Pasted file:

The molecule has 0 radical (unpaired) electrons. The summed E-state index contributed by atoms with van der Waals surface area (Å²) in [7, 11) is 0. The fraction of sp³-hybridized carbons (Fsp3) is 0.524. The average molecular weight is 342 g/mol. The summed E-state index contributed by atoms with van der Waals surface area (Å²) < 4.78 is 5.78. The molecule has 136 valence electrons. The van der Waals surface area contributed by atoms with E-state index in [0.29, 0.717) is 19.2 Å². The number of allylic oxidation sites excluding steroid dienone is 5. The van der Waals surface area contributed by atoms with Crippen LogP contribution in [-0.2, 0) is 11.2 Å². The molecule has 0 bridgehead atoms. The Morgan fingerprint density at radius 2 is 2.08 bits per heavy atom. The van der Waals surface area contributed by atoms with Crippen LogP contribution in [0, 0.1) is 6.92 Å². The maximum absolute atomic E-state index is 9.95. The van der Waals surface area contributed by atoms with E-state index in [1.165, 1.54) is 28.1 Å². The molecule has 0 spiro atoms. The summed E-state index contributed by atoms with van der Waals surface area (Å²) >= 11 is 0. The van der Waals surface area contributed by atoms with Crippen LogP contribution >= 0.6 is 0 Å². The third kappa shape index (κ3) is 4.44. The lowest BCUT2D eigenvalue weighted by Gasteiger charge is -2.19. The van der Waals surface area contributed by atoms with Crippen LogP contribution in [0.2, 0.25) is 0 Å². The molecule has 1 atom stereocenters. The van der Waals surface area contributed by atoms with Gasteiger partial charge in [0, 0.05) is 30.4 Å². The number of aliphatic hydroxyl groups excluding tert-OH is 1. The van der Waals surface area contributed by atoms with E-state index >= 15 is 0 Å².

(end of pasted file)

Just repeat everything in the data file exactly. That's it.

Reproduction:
The molecule has 0 radical (unpaired) electrons. The summed E-state index contributed by atoms with van der Waals surface area (Å²) in [7, 11) is 0. The fraction of sp³-hybridized carbons (Fsp3) is 0.524. The average molecular weight is 342 g/mol. The summed E-state index contributed by atoms with van der Waals surface area (Å²) < 4.78 is 5.78. The molecule has 136 valence electrons. The van der Waals surface area contributed by atoms with E-state index in [0.29, 0.717) is 19.2 Å². The number of allylic oxidation sites excluding steroid dienone is 5. The van der Waals surface area contributed by atoms with Crippen LogP contribution in [-0.2, 0) is 11.2 Å². The molecule has 0 bridgehead atoms. The Morgan fingerprint density at radius 2 is 2.08 bits per heavy atom. The van der Waals surface area contributed by atoms with Crippen LogP contribution in [0, 0.1) is 6.92 Å². The maximum absolute atomic E-state index is 9.95. The van der Waals surface area contributed by atoms with E-state index in [1.165, 1.54) is 28.1 Å². The molecule has 0 spiro atoms. The summed E-state index contributed by atoms with van der Waals surface area (Å²) >= 11 is 0. The van der Waals surface area contributed by atoms with Crippen LogP contribution >= 0.6 is 0 Å². The third kappa shape index (κ3) is 4.44. The lowest BCUT2D eigenvalue weighted by Gasteiger charge is -2.19. The van der Waals surface area contributed by atoms with Crippen LogP contribution in [0.2, 0.25) is 0 Å². The molecule has 1 atom stereocenters. The van der Waals surface area contributed by atoms with Gasteiger partial charge in [0, 0.05) is 30.4 Å². The number of aliphatic hydroxyl groups excluding tert-OH is 1. The van der Waals surface area contributed by atoms with E-state index >= 15 is 0 Å².